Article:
Steeped in seafaring history, an 1870s warehouse in St. George’s is lovingly restored by husband-and-wife team and Ocean Sails business partners Steve and Suzanne Hollis
A visit to the town of St. George’s never fails to instill “sea fever.” Even the driest of dry-land sailors can’t help but feel an itch for “the wheel’s kick and the wind’s song and the white sails shaking” once the sheltered town harbour comes into view with its turquoise waters, forest of swaying masts and waterfront wharves that can easily be imagined piled high with cargo from places far and wide.
However, nothing is more redolent of past times than entering the sail loft at 26 Water Street, owned by Steve and Suzanne Hollis. The Ocean Sails loft is housed on the top floor of a stone warehouse, one of two built by John Davenport in the 1830s at the far eastern end of Water Street, before the Convict Bay area was developed. In the 1870s, a ship’s chandlery operated here, a fitting predecessor to the current sail-making concern. And as a colourful reminder of the rich heritage of sailing, trading and ship fitting that the Hollises continue today, one is greeted at the entrance by the loud squawk of a magnificent blue macaw, a descendant perhaps of those exotic birds who so often accompanied sea captains during their months-long voyages.
With its seeming acres of polished wood floors, a ceiling hung with ropes, lines, and a dinghy or two, a gigantic mast lining the wall and huge bundles of rolled sails and hanging finished canvas products, the sail loft itself is fascinating. Even its modern history is distinguished: the Spirit of Bermuda’s sails were made right here. But what’s going on “below decks” is just as interesting. While many merchants live above the shop, few live below it. Steve and Suzanne Hollis are exceptions.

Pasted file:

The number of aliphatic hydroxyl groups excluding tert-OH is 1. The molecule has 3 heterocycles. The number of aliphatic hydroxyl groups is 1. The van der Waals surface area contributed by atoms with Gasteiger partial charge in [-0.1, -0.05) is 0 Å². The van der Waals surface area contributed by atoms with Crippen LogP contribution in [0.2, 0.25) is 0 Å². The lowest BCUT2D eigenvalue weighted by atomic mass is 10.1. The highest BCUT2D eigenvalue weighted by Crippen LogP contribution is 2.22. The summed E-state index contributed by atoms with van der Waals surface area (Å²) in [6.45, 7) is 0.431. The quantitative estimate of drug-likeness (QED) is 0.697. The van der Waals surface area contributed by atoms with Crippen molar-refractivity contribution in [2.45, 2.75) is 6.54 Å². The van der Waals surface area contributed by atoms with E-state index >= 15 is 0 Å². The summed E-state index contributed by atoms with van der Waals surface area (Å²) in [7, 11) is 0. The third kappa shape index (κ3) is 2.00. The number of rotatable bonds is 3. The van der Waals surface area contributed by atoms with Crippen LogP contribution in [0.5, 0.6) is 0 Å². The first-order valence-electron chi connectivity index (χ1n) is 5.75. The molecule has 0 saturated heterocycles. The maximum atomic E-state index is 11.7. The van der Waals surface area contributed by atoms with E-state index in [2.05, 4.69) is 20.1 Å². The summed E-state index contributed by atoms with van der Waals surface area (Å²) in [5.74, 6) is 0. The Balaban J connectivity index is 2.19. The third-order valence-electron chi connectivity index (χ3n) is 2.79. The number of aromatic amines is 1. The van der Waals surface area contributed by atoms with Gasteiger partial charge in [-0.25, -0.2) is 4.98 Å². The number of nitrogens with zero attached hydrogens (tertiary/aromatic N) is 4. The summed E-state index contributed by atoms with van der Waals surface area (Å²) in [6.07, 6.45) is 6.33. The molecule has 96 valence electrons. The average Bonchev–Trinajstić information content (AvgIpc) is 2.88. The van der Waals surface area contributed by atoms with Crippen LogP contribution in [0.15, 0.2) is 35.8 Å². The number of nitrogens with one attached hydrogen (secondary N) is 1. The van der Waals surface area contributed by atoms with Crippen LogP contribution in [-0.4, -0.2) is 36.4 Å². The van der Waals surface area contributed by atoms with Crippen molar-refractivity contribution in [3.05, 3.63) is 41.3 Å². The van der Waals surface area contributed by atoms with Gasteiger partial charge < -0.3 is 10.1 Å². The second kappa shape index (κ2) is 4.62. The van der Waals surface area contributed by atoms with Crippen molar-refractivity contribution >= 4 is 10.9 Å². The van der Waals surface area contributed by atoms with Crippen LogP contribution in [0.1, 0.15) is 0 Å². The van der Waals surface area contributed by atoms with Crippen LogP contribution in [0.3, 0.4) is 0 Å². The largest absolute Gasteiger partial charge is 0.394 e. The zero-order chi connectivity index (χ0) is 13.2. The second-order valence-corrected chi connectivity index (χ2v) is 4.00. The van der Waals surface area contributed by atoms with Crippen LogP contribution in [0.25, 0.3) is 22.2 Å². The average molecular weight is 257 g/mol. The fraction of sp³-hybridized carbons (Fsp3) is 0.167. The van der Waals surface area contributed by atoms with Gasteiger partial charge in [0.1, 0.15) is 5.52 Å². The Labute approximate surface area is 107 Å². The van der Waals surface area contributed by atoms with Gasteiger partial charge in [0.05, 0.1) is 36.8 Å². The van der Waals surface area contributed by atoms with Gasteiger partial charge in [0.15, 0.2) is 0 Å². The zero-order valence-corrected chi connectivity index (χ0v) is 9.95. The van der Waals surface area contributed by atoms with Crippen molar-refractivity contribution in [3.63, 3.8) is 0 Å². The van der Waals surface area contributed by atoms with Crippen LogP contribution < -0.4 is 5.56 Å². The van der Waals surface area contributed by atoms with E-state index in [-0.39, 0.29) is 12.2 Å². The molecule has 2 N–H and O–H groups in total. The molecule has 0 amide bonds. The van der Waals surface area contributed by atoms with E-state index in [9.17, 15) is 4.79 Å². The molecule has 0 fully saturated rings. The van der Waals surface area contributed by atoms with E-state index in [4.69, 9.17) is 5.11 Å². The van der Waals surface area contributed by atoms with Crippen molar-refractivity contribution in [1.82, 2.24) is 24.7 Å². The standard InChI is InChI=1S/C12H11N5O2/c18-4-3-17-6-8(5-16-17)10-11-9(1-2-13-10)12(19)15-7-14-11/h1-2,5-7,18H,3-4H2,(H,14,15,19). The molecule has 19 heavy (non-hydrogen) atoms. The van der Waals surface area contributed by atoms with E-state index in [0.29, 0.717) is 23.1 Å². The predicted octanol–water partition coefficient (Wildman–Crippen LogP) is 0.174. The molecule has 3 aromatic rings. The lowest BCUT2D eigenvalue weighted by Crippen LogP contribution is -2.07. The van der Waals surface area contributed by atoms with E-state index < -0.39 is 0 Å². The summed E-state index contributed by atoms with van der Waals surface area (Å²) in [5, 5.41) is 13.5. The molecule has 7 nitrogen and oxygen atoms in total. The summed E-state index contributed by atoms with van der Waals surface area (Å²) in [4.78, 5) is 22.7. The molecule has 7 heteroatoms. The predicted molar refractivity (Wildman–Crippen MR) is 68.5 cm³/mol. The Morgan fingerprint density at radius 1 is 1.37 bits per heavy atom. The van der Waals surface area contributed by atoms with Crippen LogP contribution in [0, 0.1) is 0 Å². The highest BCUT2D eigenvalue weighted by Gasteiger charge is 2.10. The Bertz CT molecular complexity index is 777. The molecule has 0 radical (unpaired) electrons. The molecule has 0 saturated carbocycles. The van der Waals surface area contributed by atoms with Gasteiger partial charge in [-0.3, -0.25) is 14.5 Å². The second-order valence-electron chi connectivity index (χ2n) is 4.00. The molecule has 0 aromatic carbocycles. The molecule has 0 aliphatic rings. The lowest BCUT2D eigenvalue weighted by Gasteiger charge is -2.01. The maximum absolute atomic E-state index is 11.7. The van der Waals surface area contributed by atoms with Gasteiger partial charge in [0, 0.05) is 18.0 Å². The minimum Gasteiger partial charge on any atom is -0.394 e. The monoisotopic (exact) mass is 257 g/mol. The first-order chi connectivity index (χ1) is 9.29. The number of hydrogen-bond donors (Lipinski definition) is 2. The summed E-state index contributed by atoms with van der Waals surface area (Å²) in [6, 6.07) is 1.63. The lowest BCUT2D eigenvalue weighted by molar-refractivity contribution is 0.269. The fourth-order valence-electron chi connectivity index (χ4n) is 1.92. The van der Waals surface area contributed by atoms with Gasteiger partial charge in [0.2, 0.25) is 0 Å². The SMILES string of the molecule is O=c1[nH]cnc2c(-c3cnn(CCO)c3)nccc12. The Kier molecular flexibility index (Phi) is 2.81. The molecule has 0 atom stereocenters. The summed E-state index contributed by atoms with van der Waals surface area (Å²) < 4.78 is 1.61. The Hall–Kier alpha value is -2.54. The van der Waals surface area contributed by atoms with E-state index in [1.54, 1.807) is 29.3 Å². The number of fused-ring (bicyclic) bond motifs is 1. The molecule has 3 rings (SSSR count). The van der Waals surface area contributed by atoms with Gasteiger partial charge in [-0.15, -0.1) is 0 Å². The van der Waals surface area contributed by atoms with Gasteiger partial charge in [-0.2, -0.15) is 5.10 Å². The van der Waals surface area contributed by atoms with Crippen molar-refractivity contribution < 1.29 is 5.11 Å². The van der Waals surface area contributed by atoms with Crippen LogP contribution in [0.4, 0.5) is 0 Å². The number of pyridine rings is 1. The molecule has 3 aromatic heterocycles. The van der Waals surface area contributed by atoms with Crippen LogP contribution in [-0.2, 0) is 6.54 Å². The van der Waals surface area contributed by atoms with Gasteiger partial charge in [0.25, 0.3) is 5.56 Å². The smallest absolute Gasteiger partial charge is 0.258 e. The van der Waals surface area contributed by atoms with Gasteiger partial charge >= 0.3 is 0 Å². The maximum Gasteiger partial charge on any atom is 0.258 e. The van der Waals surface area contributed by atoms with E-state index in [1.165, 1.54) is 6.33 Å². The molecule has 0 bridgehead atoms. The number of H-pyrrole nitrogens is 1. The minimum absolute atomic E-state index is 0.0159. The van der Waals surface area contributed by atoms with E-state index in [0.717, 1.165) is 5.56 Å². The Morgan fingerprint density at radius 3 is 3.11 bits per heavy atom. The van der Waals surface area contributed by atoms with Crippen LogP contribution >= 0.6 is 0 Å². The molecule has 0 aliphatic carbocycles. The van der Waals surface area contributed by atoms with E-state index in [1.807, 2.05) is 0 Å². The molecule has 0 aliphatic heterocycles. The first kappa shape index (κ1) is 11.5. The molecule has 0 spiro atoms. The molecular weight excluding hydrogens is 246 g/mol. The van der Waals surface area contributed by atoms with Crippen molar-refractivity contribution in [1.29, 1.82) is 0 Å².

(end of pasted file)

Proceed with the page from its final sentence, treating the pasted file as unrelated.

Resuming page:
A walk around the front of Ocean Sails and down the slope from the street reveals a nineteenth-century warehousing world unseen by casual passers-by. Three other warehouses create a virtual courtyard that surely saw much activity during Bermuda’s great trading, military and privateering days, but now, apart from a carpentry workshop and the Ocean Sails business, it stands unused and empty. What the Hollises reveal next shows just what huge potential these hidden areas have if developed carefully and imaginatively.
The entrance to the lower level—the Hollis residence—is through a fanciful wrought-iron gate designed by Steve and made by Outerbridge’s Machine Shop. Each of the six windows on both sides of the entrance way boasts a similar wrought-iron treillage, providing not only security but also a whimsical counterpoint to the strict precision and skilled work of the building’s industrial heritage.
Entering the home is like stepping into the captain’s cabin of an old-time schooner; the sea is visible from every window, and furnishings and objects from far-distant ports mingle with more prosaic items. Here, for example, green Chinese lacquered chests, Benares brass light sconces and a Balinese-style coffee table share space with a jolly red wood stove and an enormous dog’s bed. However, furnishing and decorating the space has been only the most recent stage in an 18-month, detailed and sensitive restoration and renovation—a process that began by default.